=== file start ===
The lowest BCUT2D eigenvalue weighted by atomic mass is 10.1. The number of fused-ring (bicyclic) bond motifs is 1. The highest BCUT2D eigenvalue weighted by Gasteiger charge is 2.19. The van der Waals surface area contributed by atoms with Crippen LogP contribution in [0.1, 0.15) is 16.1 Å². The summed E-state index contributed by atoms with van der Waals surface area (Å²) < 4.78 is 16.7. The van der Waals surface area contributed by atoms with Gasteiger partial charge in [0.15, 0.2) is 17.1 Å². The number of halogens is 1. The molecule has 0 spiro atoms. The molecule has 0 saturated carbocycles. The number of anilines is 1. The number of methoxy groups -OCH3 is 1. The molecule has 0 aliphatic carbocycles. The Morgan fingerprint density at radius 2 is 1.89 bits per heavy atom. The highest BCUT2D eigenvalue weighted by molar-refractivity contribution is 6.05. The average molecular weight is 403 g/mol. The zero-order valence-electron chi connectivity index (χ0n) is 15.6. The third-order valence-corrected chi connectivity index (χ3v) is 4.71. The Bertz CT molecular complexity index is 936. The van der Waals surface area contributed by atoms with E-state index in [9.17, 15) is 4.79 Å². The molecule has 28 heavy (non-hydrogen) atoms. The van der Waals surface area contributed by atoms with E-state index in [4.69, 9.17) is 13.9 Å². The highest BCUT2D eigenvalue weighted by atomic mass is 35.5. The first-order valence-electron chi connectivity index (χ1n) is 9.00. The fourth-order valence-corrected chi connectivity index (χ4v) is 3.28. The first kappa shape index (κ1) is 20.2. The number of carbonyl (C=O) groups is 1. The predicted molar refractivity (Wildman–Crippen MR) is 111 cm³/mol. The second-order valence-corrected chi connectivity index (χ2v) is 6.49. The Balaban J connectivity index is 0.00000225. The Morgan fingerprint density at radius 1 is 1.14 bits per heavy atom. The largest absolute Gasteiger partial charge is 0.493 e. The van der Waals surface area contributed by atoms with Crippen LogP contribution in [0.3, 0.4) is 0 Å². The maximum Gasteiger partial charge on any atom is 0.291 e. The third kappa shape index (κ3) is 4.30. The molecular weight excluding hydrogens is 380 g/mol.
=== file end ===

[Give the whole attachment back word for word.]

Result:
The lowest BCUT2D eigenvalue weighted by atomic mass is 10.1. The number of fused-ring (bicyclic) bond motifs is 1. The highest BCUT2D eigenvalue weighted by Gasteiger charge is 2.19. The van der Waals surface area contributed by atoms with Crippen LogP contribution in [0.1, 0.15) is 16.1 Å². The summed E-state index contributed by atoms with van der Waals surface area (Å²) < 4.78 is 16.7. The van der Waals surface area contributed by atoms with Gasteiger partial charge in [0.15, 0.2) is 17.1 Å². The number of halogens is 1. The molecule has 0 spiro atoms. The molecule has 0 saturated carbocycles. The number of anilines is 1. The number of methoxy groups -OCH3 is 1. The molecule has 0 aliphatic carbocycles. The Morgan fingerprint density at radius 2 is 1.89 bits per heavy atom. The highest BCUT2D eigenvalue weighted by molar-refractivity contribution is 6.05. The average molecular weight is 403 g/mol. The zero-order valence-electron chi connectivity index (χ0n) is 15.6. The third-order valence-corrected chi connectivity index (χ3v) is 4.71. The Bertz CT molecular complexity index is 936. The van der Waals surface area contributed by atoms with E-state index in [9.17, 15) is 4.79 Å². The molecule has 28 heavy (non-hydrogen) atoms. The van der Waals surface area contributed by atoms with E-state index in [4.69, 9.17) is 13.9 Å². The highest BCUT2D eigenvalue weighted by atomic mass is 35.5. The first-order valence-electron chi connectivity index (χ1n) is 9.00. The fourth-order valence-corrected chi connectivity index (χ4v) is 3.28. The first kappa shape index (κ1) is 20.2. The number of carbonyl (C=O) groups is 1. The predicted molar refractivity (Wildman–Crippen MR) is 111 cm³/mol. The second-order valence-corrected chi connectivity index (χ2v) is 6.49. The Balaban J connectivity index is 0.00000225. The Morgan fingerprint density at radius 1 is 1.14 bits per heavy atom. The largest absolute Gasteiger partial charge is 0.493 e. The van der Waals surface area contributed by atoms with Crippen LogP contribution in [0.3, 0.4) is 0 Å². The maximum Gasteiger partial charge on any atom is 0.291 e. The third kappa shape index (κ3) is 4.30. The molecular weight excluding hydrogens is 380 g/mol.